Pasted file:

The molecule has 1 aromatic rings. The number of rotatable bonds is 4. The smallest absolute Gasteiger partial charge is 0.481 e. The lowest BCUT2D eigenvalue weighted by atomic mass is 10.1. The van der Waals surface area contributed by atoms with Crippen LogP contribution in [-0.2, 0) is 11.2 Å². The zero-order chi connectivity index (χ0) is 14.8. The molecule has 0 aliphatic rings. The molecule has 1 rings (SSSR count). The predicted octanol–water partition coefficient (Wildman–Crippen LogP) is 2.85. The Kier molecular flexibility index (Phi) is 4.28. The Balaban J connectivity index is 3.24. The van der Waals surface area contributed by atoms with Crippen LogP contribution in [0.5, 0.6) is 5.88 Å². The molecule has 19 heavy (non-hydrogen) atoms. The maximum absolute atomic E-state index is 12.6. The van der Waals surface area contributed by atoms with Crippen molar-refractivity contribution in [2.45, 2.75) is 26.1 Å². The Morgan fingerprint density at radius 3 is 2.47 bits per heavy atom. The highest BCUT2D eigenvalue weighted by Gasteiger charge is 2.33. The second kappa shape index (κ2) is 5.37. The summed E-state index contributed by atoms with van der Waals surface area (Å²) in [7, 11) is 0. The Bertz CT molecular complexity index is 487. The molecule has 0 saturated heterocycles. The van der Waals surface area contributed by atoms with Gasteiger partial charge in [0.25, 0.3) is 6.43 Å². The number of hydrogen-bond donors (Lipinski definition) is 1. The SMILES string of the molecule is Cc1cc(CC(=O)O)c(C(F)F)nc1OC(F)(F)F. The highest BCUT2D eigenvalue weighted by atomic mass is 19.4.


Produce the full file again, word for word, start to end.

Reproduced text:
The molecule has 1 aromatic rings. The number of rotatable bonds is 4. The smallest absolute Gasteiger partial charge is 0.481 e. The lowest BCUT2D eigenvalue weighted by atomic mass is 10.1. The van der Waals surface area contributed by atoms with Crippen LogP contribution in [-0.2, 0) is 11.2 Å². The zero-order chi connectivity index (χ0) is 14.8. The molecule has 0 aliphatic rings. The molecule has 1 rings (SSSR count). The predicted octanol–water partition coefficient (Wildman–Crippen LogP) is 2.85. The Kier molecular flexibility index (Phi) is 4.28. The Balaban J connectivity index is 3.24. The van der Waals surface area contributed by atoms with Crippen LogP contribution in [0.5, 0.6) is 5.88 Å². The molecule has 19 heavy (non-hydrogen) atoms. The maximum absolute atomic E-state index is 12.6. The van der Waals surface area contributed by atoms with Crippen molar-refractivity contribution in [2.45, 2.75) is 26.1 Å². The Morgan fingerprint density at radius 3 is 2.47 bits per heavy atom. The highest BCUT2D eigenvalue weighted by Gasteiger charge is 2.33. The second kappa shape index (κ2) is 5.37. The summed E-state index contributed by atoms with van der Waals surface area (Å²) in [7, 11) is 0. The Bertz CT molecular complexity index is 487. The molecule has 0 saturated heterocycles. The van der Waals surface area contributed by atoms with Gasteiger partial charge in [0.25, 0.3) is 6.43 Å². The number of hydrogen-bond donors (Lipinski definition) is 1. The SMILES string of the molecule is Cc1cc(CC(=O)O)c(C(F)F)nc1OC(F)(F)F. The highest BCUT2D eigenvalue weighted by atomic mass is 19.4.